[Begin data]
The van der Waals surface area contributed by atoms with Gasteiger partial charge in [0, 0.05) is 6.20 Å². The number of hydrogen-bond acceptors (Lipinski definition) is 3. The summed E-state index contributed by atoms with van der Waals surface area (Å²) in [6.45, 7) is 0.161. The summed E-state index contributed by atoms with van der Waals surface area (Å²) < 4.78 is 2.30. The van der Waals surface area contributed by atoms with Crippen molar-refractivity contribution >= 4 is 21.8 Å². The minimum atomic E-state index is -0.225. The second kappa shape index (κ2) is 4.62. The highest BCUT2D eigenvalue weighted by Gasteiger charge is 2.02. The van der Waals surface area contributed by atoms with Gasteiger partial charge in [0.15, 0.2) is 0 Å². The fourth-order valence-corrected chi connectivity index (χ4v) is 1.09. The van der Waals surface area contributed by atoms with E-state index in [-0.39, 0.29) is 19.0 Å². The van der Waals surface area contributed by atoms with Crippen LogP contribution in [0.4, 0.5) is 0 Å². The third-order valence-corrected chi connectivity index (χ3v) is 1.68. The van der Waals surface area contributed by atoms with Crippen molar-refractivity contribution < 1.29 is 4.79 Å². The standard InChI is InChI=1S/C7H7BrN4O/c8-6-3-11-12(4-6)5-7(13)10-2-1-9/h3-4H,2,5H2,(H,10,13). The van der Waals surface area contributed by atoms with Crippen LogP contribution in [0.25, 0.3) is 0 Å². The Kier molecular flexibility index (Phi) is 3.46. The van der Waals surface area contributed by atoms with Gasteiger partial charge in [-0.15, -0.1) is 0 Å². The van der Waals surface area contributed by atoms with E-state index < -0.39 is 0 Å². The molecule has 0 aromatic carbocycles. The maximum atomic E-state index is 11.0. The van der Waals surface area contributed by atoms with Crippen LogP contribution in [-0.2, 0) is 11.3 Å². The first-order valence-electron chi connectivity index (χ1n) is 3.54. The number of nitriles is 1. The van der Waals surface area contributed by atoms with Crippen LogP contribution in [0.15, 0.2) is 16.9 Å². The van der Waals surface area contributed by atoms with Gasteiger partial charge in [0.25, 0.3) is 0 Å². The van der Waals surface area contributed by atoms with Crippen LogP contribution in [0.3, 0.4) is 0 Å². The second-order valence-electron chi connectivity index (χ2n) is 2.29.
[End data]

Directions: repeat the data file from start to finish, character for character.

The van der Waals surface area contributed by atoms with Gasteiger partial charge in [0, 0.05) is 6.20 Å². The number of hydrogen-bond acceptors (Lipinski definition) is 3. The summed E-state index contributed by atoms with van der Waals surface area (Å²) in [6.45, 7) is 0.161. The summed E-state index contributed by atoms with van der Waals surface area (Å²) < 4.78 is 2.30. The van der Waals surface area contributed by atoms with Crippen molar-refractivity contribution >= 4 is 21.8 Å². The minimum atomic E-state index is -0.225. The second kappa shape index (κ2) is 4.62. The highest BCUT2D eigenvalue weighted by Gasteiger charge is 2.02. The van der Waals surface area contributed by atoms with Gasteiger partial charge in [0.15, 0.2) is 0 Å². The fourth-order valence-corrected chi connectivity index (χ4v) is 1.09. The van der Waals surface area contributed by atoms with E-state index in [-0.39, 0.29) is 19.0 Å². The van der Waals surface area contributed by atoms with Crippen LogP contribution in [0.4, 0.5) is 0 Å². The third-order valence-corrected chi connectivity index (χ3v) is 1.68. The van der Waals surface area contributed by atoms with Crippen molar-refractivity contribution < 1.29 is 4.79 Å². The standard InChI is InChI=1S/C7H7BrN4O/c8-6-3-11-12(4-6)5-7(13)10-2-1-9/h3-4H,2,5H2,(H,10,13). The van der Waals surface area contributed by atoms with Crippen LogP contribution in [0.25, 0.3) is 0 Å². The Kier molecular flexibility index (Phi) is 3.46. The van der Waals surface area contributed by atoms with Gasteiger partial charge in [-0.15, -0.1) is 0 Å². The van der Waals surface area contributed by atoms with E-state index < -0.39 is 0 Å². The molecule has 0 aromatic carbocycles. The maximum atomic E-state index is 11.0. The van der Waals surface area contributed by atoms with Crippen LogP contribution in [-0.2, 0) is 11.3 Å². The first-order valence-electron chi connectivity index (χ1n) is 3.54. The number of nitriles is 1. The van der Waals surface area contributed by atoms with Crippen LogP contribution in [0.15, 0.2) is 16.9 Å². The van der Waals surface area contributed by atoms with Gasteiger partial charge in [0.25, 0.3) is 0 Å². The van der Waals surface area contributed by atoms with Crippen LogP contribution in [0.3, 0.4) is 0 Å². The second-order valence-electron chi connectivity index (χ2n) is 2.29.